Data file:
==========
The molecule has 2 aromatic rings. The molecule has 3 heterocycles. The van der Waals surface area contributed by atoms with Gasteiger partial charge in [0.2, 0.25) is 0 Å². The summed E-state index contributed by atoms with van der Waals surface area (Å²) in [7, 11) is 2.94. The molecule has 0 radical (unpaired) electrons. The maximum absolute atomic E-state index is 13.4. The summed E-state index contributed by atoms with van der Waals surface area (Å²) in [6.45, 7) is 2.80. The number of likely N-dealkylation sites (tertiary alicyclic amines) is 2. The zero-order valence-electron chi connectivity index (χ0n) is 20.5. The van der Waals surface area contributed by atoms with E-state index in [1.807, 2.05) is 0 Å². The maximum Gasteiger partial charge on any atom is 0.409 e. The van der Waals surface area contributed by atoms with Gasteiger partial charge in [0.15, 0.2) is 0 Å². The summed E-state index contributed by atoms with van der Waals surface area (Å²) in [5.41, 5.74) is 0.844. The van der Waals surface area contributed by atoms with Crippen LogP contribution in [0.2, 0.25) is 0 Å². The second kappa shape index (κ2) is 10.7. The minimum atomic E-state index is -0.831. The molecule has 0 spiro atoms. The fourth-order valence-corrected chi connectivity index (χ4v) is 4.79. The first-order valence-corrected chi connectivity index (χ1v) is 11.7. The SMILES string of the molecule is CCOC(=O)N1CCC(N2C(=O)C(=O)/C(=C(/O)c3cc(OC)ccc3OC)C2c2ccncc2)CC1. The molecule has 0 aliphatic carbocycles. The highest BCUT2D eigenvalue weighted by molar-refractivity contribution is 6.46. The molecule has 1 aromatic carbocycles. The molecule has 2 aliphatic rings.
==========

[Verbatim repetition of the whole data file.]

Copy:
The molecule has 2 aromatic rings. The molecule has 3 heterocycles. The van der Waals surface area contributed by atoms with Gasteiger partial charge in [0.2, 0.25) is 0 Å². The summed E-state index contributed by atoms with van der Waals surface area (Å²) in [7, 11) is 2.94. The molecule has 0 radical (unpaired) electrons. The maximum absolute atomic E-state index is 13.4. The summed E-state index contributed by atoms with van der Waals surface area (Å²) in [6.45, 7) is 2.80. The number of likely N-dealkylation sites (tertiary alicyclic amines) is 2. The zero-order valence-electron chi connectivity index (χ0n) is 20.5. The van der Waals surface area contributed by atoms with E-state index in [1.807, 2.05) is 0 Å². The maximum Gasteiger partial charge on any atom is 0.409 e. The van der Waals surface area contributed by atoms with Gasteiger partial charge in [0.15, 0.2) is 0 Å². The summed E-state index contributed by atoms with van der Waals surface area (Å²) in [5.41, 5.74) is 0.844. The van der Waals surface area contributed by atoms with Crippen LogP contribution in [0.2, 0.25) is 0 Å². The second kappa shape index (κ2) is 10.7. The minimum atomic E-state index is -0.831. The molecule has 0 spiro atoms. The fourth-order valence-corrected chi connectivity index (χ4v) is 4.79. The first-order valence-corrected chi connectivity index (χ1v) is 11.7. The SMILES string of the molecule is CCOC(=O)N1CCC(N2C(=O)C(=O)/C(=C(/O)c3cc(OC)ccc3OC)C2c2ccncc2)CC1. The molecule has 0 aliphatic carbocycles. The highest BCUT2D eigenvalue weighted by molar-refractivity contribution is 6.46. The molecule has 1 aromatic carbocycles. The molecule has 2 aliphatic rings.